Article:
Serpas Review (3 Knives)

Serpas Review (3 Knives)

It was illuminating to go to Serpas immediately after eating at Bacchanalia. Both offer excellent, local, organic foods with a strong focus on seasonality. But the ambiance and feeling couldn’t be any more different. Serpas is, much like Abattoir, a redone industrial space. But where Abattoir is a little cold and clinical at times, Serpas is cozy and the perfect stage for a casual dinner. Where Bacchanalia was impeccable in execution and elegant, yet daunting in its solemnity and hushed voices, Serpas practically invites you to kick your shoes off, drink too much wine and tell nasty jokes.

Then there’s the food. With a few exceptions, spot-on is the only apt description. The food was deeply satisfying. It was hearty, bold and rich. It displayed a high degree of craftsmanship without pandering to  pretension. This is the very definition of “smart casual.”

This is where the magic happens!


We went as a five-top, the perfect number for a massive blind tasting and see what the kitchen really had to offer. The restaurant obliged and out came more food than could fit on the table.

The appetizers arrived: eggplant hush puppies with blue cheese and red gravy, warm spinach salad, tuna tartar with green apple and house-made chips, crispy duck rolls with chili syrup and five-spice, and flash-fried oysters. To be fair, I have a weakness for duck. That being said, the duck rolls were obscenely good: pleasantly spicy, perfectly seasoned and beautifully textured.

Its casualness belies culinary greatness.
Kick your feet up, it’s cool.

We were one and a half bottles of Earthquake Petit Syrah into the evening and a cadre of entrées came out. They overwhelmed our table: a tomahawk-style veal chop with corn, orzo, mushrooms planted itself before us. A red snapper dish so good it made me forget that cooked fish isn’t one of my favorites landed, followed by  a pork shoulder with grits, collard greens and a fresh apple salad that made me rethink my cynicism towards “New South Cuisine”. But they weren’t done. Not by a long shot.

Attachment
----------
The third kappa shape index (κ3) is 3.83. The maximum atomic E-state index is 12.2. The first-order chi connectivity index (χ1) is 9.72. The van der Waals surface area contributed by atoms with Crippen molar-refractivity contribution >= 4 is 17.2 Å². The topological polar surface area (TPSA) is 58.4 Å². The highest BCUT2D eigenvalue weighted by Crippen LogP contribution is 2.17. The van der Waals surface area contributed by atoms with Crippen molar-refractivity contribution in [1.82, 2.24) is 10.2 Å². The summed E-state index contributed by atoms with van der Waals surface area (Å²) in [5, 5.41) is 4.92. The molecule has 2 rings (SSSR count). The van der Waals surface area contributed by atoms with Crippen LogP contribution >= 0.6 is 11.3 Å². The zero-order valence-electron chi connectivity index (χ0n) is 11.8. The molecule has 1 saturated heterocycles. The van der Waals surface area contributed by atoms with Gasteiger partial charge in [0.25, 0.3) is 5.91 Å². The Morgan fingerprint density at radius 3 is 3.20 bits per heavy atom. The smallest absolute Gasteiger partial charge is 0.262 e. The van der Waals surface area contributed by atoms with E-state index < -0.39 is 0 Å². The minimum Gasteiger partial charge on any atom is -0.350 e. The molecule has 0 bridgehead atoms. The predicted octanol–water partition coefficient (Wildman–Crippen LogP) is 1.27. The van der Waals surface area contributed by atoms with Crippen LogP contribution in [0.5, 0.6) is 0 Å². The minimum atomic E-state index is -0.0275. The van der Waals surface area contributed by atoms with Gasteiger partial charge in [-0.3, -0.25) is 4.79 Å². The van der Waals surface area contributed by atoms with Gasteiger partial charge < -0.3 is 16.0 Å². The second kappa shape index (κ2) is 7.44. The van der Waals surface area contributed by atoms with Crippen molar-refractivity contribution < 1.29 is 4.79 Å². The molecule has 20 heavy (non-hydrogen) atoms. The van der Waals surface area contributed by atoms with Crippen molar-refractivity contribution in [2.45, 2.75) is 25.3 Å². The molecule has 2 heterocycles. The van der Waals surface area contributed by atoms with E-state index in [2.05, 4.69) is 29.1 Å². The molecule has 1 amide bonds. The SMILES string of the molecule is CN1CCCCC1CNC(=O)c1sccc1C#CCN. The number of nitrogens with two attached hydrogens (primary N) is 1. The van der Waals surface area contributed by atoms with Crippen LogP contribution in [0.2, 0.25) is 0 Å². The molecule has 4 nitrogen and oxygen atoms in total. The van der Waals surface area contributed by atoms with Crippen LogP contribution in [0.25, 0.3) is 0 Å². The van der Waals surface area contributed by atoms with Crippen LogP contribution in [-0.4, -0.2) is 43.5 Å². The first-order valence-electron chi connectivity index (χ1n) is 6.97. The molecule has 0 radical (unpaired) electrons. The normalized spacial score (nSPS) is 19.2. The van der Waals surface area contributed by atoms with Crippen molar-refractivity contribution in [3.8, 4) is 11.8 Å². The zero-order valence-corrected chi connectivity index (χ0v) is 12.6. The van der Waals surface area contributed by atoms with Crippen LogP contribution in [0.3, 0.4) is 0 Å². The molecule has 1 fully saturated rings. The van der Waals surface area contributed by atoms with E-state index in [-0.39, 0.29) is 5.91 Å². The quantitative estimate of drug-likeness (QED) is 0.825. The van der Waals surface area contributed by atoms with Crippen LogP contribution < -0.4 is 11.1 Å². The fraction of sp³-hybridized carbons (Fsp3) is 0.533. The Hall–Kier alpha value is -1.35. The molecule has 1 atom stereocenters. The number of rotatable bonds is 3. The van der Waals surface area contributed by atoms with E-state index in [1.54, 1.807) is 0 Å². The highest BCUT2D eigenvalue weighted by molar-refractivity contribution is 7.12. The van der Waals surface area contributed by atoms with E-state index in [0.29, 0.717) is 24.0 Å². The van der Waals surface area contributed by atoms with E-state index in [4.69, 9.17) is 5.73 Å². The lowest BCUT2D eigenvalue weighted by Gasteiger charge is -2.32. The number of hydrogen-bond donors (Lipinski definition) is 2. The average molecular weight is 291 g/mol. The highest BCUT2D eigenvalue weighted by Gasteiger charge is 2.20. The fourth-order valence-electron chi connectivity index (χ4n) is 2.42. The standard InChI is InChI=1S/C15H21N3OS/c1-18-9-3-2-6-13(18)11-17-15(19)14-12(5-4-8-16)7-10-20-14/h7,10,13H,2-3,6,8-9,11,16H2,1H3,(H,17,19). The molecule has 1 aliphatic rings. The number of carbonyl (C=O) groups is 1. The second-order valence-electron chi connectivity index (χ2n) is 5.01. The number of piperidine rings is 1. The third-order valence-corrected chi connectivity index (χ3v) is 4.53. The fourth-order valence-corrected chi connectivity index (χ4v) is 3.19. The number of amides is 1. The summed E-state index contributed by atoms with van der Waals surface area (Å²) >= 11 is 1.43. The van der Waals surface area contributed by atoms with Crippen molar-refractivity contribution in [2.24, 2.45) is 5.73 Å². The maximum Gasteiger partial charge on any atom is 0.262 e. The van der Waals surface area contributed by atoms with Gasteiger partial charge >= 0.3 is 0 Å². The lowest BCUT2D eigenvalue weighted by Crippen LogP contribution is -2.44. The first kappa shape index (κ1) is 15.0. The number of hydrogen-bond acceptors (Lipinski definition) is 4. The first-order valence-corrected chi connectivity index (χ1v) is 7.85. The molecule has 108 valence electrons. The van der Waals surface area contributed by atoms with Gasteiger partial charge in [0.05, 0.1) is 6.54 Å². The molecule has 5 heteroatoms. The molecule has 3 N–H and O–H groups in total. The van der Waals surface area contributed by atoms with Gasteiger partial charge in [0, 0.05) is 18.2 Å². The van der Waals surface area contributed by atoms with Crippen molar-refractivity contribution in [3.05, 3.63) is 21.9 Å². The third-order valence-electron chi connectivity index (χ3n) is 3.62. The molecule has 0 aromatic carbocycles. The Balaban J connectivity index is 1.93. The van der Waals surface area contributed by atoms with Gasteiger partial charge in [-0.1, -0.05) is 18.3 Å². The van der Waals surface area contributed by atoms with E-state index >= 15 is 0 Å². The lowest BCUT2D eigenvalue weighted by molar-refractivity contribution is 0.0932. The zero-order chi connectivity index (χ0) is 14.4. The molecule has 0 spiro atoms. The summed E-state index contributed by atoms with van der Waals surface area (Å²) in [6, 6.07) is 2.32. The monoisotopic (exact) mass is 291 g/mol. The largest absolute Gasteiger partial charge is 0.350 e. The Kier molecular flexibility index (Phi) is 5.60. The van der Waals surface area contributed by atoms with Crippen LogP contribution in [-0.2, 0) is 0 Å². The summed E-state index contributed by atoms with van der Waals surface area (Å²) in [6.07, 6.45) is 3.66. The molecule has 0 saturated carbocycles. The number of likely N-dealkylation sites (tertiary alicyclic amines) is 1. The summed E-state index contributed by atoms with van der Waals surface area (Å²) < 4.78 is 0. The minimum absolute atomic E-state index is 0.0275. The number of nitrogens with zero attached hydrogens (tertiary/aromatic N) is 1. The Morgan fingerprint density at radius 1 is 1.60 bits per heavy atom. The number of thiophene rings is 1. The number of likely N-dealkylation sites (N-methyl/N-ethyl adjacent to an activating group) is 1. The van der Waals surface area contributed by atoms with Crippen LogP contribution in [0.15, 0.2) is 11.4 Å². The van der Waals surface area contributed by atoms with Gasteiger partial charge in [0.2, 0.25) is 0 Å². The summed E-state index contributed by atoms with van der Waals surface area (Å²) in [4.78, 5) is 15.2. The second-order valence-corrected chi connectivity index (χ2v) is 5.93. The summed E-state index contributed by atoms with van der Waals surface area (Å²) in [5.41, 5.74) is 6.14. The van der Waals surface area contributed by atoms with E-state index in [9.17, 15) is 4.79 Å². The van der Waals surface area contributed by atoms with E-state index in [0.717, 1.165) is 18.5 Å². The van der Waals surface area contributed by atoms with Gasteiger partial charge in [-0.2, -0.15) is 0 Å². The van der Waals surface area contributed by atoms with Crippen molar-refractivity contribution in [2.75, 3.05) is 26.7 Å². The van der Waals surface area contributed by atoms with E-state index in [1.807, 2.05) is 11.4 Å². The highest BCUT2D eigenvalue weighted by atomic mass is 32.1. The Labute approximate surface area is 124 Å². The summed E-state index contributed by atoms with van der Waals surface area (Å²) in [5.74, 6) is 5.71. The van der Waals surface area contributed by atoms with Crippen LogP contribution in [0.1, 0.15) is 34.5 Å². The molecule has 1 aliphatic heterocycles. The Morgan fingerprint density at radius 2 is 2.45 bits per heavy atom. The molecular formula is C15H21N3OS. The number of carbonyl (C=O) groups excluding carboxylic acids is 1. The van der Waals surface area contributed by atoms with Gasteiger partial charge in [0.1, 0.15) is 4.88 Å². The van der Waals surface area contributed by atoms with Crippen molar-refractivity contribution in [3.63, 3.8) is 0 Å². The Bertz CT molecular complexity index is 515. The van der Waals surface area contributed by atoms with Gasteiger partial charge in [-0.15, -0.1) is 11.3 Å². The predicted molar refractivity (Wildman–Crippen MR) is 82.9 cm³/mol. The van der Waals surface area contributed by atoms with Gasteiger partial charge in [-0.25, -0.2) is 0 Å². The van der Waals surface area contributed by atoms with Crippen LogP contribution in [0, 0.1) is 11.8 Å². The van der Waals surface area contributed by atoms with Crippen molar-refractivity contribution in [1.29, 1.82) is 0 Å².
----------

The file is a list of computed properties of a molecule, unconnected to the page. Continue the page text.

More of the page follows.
Scallops with spaghetti squash and panang curry arrived, trout with lemon thyme butter, and quickly thereafter, a double-patti hamburger with fries. It was time to dig in.

Everything was delicious and representative of the best dining experiences to be had in Altanta. Moreover, and I hate to admit it, the price point made me reconsider the price-to-quality ratio at Bacchanalia. The pork shoulder dominated the attention span of most of us. Fork-tender, rustic in its inception and deeply reminiscent of the perfect home-cooked meal, it was a hit.

The second bottle of Earthquake Petit Syrah was done and we moved over to a nice Tempranillo. We all greedily attacked the food; eyes rolled back into our heads and wild, almost sexual gesticulations abounded. Then we had the burger.

The double-patti burger was OK. If I may nitpick once again, it was completely unnecessary and de-valued the meal. A hamburger presented at a fine dining establishment should be ethereal in character to warrant its welcome. This was good, but it was far from ethereal. And although I am repeating myself, the fries were not properly cooked. Perfectly cooked french fries are a thing of beauty–timeless and delicious confections of the ultimate starch. These were not.

Pork Shoulder, Apple Salad, Grist, Collard Greens

The burger was properly cooked if less-than-perfectly seared. A burger’s meat is all about texture and a medium-rare burger must be masterfully seared. This one wasn’t, and it yielded a misstep in texture. The fries felt dense and less-than-crispy. If I were to hazard a guess, I would say that they were not properly blanched and rested, but simply cut and fried. I may be wrong, I wasn’t in the kitchen, but the tell-tale signs were there.

This is still nit-picking, but the plating erred on the side of rustic. This is one of the differentiating qualities between Serpas and more expensive establishments. Whereas the plating and the sauces at Bacchanalia were neurotic in their precision, Serpas is homey. Dishes seem largely self-saucing and the focus is on the flavor profile and not the architectural sensibilities of the dish.

Dessert drew near and we opted for a single dish to share: white chocolate cranberry bread pudding with a cinnamon whipped cream. I tend to be a tough critic when it comes to dessert. Dessert is usually an afterthought and rarely prepared in-house. I don’t know where the bread pudding came from but it was a worthy peer to the savory dishes that came before it. Suffice it to say that two minutes after its debut,  there was none left.

Still, minor quibbles aside, we ate like sailors on shore leave. The food at Serpas re-calibrated my expectations of casual dining in Atlanta. I am actually saddened that it took me this long to visit the restaurant. This is simply great food.

Ricarda Rutter

*Ricarda Rutter is a Ten News reporter. She’s an award-winning and Walkley nominated journalist. She has worked at the SBS, ABC, and Triple R.Rutter is a mother and a wife.